The situation is similar to that in your previous question what would be the consequences on the distribution of primes of $\Lambda=\infty$? : by itself, not very much, because one only needs an arbitrarily sparse sequence of narrow prime clusters to establish the conjecture.

More substantial is the Hardy-Littlewood prime tuples conjecture, which implies the stated conjecture about $p_{n+k}-p_n$ (contingent on a further conjecture as to the narrowest admissible $k$-tuple, namely that the diameter of such a tuple is asymptotic to $k \log k$); this conjecture not only asserts the mere existence of prime tuples, but also predicts an asymptotic, and is broadly applicable to many further problems than the estimation of $\lim \inf p_{n+k}-p_n$, particularly if generalised to other patterns than tuples.

More generally, I don't recommend putting too much time into taking random conjectures in number theory and trying to figure out what they imply; there are a few important conjectures which have a lot of applications (e.g. RH, GUE Hypothesis, Elliott-Halberstam) but most conjectures in number theory are endpoint objectives, rather than stepping stones to other conjectures; they are useful for benchmarking the state of technical progress in the subject, but not directly applicable to other problems. This is particularly the case if the conjecture is referring directly to endpoint objects of study in number theory, such as the primes, as opposed to more technical but broadly useful objects of study (e.g. mean values of exponential sums or Dirichlet series).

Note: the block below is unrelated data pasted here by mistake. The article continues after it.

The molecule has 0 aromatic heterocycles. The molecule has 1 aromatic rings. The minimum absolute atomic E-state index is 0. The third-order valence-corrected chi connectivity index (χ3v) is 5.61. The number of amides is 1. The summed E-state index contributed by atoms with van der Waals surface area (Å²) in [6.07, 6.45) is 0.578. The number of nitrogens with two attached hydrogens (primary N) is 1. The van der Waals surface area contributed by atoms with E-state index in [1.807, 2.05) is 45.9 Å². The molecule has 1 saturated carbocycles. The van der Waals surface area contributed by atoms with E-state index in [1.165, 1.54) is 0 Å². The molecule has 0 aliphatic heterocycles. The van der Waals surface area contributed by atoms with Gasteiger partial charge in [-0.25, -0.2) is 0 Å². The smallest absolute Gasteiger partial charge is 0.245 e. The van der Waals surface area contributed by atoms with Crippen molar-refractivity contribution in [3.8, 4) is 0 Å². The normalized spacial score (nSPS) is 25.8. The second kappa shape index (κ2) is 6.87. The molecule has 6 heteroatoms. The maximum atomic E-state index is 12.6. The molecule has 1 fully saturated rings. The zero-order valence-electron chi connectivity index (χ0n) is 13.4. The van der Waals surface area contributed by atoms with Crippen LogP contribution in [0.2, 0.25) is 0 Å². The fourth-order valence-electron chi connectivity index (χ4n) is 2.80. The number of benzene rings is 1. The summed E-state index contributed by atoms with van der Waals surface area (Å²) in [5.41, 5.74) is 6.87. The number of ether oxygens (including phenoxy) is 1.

Ultimately, analytic number theory is primarily a "second culture" subject, in which the techniques and general principles tend to be more important than the specific results proven (excepting some fundamentally important results, such as the prime number theorem, of course). See this essay by Gowers on the distinction between the two cultures of mathematics. Much of the value that arises when a long-standing conjecture in number theory is proved arises not from the logical consequences of the conjecture itself, but rather from the new techniques and methods (or perhaps the expansion of applicability of an older technique or method) that had to be introduced to resolve the conjecture, as these methods would then be likely to be applicable to many further problems, including those that had no direct relation to the original conjecture that was proved.